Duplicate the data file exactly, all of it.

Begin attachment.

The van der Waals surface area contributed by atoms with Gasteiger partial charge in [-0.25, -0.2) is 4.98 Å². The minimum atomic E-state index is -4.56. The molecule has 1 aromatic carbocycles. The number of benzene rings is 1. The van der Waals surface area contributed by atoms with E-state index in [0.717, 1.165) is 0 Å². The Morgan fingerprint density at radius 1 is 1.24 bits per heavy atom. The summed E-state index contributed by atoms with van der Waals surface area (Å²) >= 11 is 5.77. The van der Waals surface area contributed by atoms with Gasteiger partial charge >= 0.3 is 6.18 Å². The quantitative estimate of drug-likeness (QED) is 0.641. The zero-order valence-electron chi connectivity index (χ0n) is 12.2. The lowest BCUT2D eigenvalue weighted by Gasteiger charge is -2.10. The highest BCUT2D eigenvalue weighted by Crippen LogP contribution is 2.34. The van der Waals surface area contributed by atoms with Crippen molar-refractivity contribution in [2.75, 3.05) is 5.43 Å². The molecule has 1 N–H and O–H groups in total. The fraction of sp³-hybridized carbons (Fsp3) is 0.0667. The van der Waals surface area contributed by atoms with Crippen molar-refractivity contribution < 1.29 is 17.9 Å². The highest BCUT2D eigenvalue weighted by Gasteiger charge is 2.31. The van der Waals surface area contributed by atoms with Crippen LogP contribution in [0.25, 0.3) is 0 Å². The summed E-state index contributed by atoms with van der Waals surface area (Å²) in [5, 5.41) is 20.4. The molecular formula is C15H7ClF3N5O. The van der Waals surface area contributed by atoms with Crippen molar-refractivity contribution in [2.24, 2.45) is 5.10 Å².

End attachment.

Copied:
The van der Waals surface area contributed by atoms with Gasteiger partial charge in [-0.25, -0.2) is 4.98 Å². The minimum atomic E-state index is -4.56. The molecule has 1 aromatic carbocycles. The number of benzene rings is 1. The van der Waals surface area contributed by atoms with E-state index in [0.717, 1.165) is 0 Å². The Morgan fingerprint density at radius 1 is 1.24 bits per heavy atom. The summed E-state index contributed by atoms with van der Waals surface area (Å²) >= 11 is 5.77. The van der Waals surface area contributed by atoms with Gasteiger partial charge >= 0.3 is 6.18 Å². The quantitative estimate of drug-likeness (QED) is 0.641. The zero-order valence-electron chi connectivity index (χ0n) is 12.2. The lowest BCUT2D eigenvalue weighted by Gasteiger charge is -2.10. The highest BCUT2D eigenvalue weighted by Crippen LogP contribution is 2.34. The van der Waals surface area contributed by atoms with Crippen molar-refractivity contribution in [2.75, 3.05) is 5.43 Å². The molecule has 1 N–H and O–H groups in total. The fraction of sp³-hybridized carbons (Fsp3) is 0.0667. The van der Waals surface area contributed by atoms with Crippen molar-refractivity contribution < 1.29 is 17.9 Å². The highest BCUT2D eigenvalue weighted by Gasteiger charge is 2.31. The van der Waals surface area contributed by atoms with Crippen LogP contribution in [0.25, 0.3) is 0 Å². The summed E-state index contributed by atoms with van der Waals surface area (Å²) in [5, 5.41) is 20.4. The molecular formula is C15H7ClF3N5O. The van der Waals surface area contributed by atoms with Crippen molar-refractivity contribution in [2.24, 2.45) is 5.10 Å².